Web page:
But I made to Kolkata with no hurry as my connecting flight to Mumbai was late in the evening with enough time remaining. Flight to Mumbai also was delayed and reached at midnight. My real nightmare started when I hired a taxi from outside. There is a great racket going on at Mumbai airport. Some taxi driver and accompanying person will board the taxi with you and take a just outside the airport where number of taxis are waiting. He will charge money from you as they pretend it be prepaid taxi and will ask you to shift to some waiting taxi and will give the driver very vague instructions about the destination and give him some share. After traveling about half the distance, the driver will ask for the spot where the passenger will drop but he will give the name of place nearby. As you will protest that I have to go to where I have to, he will say that the fellow who transferred you in my cab told me to drop you elsewhere and for going further he will again demand some more money. Really, Mumbai is going to dogs, it will go bust. It is the city whose cycle of decline has really well started. It has become a old vamp. Name any kind of maladies-physical as well as mental- you will find them in Mumbai.


Best of luck for this dying city. My lungs choked on pollution as I sucked so many pollutants in two hours as I have done in Assam in 3 years.

Where is Gopal?

I was working in a place called Sivasagar in Assam. There was a shopping centre. In one of the shops a boy named Gopal used to work. Gopal was a runty-bodied boy from Bihar; he was working in a shop here in the mini-shopping center. Anyone who saw him will take him for the proprietor of the shop which sold eatables, victuals and phone service and has a xerox machine. Shops generally are all-in-one type here.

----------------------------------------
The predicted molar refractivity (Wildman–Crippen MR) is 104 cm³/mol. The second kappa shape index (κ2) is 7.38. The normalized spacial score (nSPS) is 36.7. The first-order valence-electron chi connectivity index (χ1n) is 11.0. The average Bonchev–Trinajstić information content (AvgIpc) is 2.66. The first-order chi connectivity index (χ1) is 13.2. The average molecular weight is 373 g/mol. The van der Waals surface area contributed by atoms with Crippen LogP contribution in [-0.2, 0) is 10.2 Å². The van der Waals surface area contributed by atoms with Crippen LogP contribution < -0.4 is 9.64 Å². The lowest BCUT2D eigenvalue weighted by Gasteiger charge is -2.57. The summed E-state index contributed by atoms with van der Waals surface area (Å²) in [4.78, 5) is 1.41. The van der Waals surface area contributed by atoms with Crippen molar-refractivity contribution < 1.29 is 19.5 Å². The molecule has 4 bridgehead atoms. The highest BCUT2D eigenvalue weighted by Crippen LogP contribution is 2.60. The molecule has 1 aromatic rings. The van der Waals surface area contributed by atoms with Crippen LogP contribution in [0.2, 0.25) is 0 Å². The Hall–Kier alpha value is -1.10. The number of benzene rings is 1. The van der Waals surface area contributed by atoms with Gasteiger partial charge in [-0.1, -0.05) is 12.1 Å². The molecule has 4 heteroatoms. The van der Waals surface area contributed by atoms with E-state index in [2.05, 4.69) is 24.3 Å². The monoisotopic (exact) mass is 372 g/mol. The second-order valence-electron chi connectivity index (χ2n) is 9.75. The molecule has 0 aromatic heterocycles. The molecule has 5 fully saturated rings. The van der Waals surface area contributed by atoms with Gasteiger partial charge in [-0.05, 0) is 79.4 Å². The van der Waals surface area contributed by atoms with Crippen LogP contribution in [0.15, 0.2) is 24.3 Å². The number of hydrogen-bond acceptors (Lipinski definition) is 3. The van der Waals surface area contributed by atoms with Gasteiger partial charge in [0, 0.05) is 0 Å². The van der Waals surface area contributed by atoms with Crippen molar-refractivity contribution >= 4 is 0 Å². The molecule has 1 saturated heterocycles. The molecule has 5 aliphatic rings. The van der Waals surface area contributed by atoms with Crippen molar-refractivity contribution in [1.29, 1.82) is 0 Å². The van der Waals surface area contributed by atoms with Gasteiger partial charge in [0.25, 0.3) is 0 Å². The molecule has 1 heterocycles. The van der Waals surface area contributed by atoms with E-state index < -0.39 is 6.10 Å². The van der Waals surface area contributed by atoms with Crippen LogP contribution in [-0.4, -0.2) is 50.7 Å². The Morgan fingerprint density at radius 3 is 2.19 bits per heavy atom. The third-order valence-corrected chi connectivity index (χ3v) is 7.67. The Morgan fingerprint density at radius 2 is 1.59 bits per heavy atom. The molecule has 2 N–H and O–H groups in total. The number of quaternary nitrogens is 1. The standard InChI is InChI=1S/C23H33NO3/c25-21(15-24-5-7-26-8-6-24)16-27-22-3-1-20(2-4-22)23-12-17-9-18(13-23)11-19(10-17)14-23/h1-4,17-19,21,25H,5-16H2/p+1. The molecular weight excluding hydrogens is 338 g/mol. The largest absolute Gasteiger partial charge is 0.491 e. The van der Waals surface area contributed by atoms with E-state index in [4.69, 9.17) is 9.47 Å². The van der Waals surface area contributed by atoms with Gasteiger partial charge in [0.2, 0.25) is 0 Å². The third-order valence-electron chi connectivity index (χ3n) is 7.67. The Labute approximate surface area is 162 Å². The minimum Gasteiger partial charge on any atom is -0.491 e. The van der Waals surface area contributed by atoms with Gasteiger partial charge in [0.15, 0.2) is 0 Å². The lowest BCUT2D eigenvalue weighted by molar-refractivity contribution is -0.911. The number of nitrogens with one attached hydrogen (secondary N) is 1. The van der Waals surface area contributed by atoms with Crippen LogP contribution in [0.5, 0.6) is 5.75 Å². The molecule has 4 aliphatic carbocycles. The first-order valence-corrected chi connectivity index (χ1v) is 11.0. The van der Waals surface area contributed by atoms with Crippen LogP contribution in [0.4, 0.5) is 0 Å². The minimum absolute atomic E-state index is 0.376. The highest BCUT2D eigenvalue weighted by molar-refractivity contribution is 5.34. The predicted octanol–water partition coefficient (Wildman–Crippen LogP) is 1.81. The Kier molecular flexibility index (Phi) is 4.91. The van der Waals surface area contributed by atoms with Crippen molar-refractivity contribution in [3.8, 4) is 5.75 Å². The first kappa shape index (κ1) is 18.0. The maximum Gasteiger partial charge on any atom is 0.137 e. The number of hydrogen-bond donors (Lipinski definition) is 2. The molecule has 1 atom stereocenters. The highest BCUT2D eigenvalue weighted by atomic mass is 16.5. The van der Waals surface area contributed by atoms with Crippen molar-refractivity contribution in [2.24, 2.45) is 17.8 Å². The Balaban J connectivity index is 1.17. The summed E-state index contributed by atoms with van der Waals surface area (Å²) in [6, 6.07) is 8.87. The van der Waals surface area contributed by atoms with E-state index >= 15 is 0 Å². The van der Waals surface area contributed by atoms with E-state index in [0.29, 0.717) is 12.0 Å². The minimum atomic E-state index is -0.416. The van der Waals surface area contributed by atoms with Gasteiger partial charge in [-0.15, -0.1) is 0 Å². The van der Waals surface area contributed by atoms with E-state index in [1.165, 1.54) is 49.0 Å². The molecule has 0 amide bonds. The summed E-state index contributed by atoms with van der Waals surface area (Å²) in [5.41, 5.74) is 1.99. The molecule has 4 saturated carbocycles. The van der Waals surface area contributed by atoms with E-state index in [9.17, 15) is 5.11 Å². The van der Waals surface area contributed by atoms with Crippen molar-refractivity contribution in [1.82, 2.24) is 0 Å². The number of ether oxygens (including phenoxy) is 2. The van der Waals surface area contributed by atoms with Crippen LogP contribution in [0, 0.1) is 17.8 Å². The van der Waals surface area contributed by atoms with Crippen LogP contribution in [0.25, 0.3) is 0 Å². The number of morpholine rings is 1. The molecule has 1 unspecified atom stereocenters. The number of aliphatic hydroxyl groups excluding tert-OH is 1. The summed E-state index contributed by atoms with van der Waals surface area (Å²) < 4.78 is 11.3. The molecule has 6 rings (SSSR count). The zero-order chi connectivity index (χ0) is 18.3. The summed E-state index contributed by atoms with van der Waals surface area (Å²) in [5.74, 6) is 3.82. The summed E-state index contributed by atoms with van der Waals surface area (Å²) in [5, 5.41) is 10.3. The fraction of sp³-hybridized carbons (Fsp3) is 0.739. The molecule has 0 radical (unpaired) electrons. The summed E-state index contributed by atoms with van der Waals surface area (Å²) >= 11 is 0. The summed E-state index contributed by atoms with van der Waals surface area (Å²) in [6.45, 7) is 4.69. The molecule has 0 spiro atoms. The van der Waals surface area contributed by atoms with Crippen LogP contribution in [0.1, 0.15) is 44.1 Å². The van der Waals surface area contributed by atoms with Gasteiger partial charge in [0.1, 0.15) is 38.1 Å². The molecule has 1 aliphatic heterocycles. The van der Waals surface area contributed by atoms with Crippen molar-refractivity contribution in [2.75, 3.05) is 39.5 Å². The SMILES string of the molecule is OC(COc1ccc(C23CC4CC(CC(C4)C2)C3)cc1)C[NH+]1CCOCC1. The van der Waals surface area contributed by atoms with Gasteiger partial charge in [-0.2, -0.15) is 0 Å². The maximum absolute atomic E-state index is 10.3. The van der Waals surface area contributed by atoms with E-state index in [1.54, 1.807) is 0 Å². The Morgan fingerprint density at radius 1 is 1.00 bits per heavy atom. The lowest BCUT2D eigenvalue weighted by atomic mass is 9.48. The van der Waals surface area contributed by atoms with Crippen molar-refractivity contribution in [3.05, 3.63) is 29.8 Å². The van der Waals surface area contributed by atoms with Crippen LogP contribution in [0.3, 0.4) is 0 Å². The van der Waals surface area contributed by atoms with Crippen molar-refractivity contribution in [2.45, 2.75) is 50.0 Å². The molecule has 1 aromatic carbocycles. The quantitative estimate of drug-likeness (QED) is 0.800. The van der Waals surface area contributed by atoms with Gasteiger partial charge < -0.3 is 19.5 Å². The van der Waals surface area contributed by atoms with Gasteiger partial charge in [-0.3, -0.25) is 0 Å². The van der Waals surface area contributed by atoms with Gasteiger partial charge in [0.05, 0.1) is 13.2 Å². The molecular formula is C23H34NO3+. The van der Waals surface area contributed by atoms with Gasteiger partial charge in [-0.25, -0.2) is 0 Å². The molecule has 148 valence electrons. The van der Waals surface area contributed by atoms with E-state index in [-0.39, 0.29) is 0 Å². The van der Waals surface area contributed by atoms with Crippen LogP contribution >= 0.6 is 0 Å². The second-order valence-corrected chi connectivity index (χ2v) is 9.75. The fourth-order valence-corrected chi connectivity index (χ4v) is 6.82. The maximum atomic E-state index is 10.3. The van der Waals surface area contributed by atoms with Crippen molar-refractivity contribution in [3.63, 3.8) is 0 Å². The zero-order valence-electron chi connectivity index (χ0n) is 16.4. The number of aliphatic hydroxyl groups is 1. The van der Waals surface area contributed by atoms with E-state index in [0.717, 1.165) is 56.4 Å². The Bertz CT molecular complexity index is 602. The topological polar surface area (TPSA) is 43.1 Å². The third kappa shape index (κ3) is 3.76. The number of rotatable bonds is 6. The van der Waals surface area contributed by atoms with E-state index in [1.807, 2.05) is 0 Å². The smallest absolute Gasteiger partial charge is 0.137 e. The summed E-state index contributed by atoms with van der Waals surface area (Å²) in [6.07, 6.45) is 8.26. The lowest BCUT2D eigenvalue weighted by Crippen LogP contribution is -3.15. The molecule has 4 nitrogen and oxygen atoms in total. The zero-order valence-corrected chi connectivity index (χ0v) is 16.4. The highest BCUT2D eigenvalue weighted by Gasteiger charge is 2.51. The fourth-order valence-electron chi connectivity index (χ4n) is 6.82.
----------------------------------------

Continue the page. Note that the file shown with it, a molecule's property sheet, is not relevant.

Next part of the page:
Gopal was very agile and competent and extremely good-natured. He has a gift of gabbiness and it did not take him long to make a niche in a corner of your heart. I thought him to be Bengali but actually he was from Bihar; so many Biharis have come to this state because the British rulers brought their forefathers here as labours for tea plantations, and to  do the menial jobs and rickshaw pullers, barbers and laundry.

Then one day, Gopal suddenly disappeared from the scene. How did I come to know was that I had given Gopal a parcel to courier to my native town and it did not reach the destination for a long time. I came to inquire for it from Gopal but he was not in shop. Other persons who were actually the proprietors began sitting in place of Gopal. In the beginning they will not divulge his whereabouts but they knew it for sure. Sometimes they said Gopal has gone to another village to attend a marriage; after some days version became his own marriage.

Gopal is the name of Krishna who you might have seen playing on a flute in front of cows and there are amours Gopis who dance around him. These Gopis were married women who it is said, forget everything in the world: shame, their family, husbands and society, and went running to him when his notes on flute began wafting into the air and reached their ears. And our Gopal, he was smitten by love though not of gopis but only his unwed neighbour.  The girl’s father and mother are also having a shop in the same shopping place; they were next door neighbours. The affair was kept secret by the smart Gopal, but I doubt that some of the boys who loiter around all the time were knowing everything and so did the owner of the shop in which Gopal worked.

So one night, Gopal eloped with girl and to this day nobody knows where he has gone. He might be in some secluded place, must have got employment and by now may have fathered a child.

Sanjhi: Almost forgotten Festival of North India

When we were small boys, every year ten days before the festival Dussehra, our mother would choose a small area on one of the mud walls and make a crude image of a woman, stars and moon and bullocks with the cow dung. We lived in the village. Almost everyone has some land on which agriculture was done. Also there were plenty of animals like cows and buffaloes. Houses were made of mud and walls and floors were plastered with wet cow dung. We did not understand all this and thought this as some folk art. It was called Sanjhi. Now this ritual has almost vanished like many other rituals which were observed in the rural parts of the country. The images slightly resembled the Warli art. Both were drawn almost in the straight lines meeting to form triangles and squares.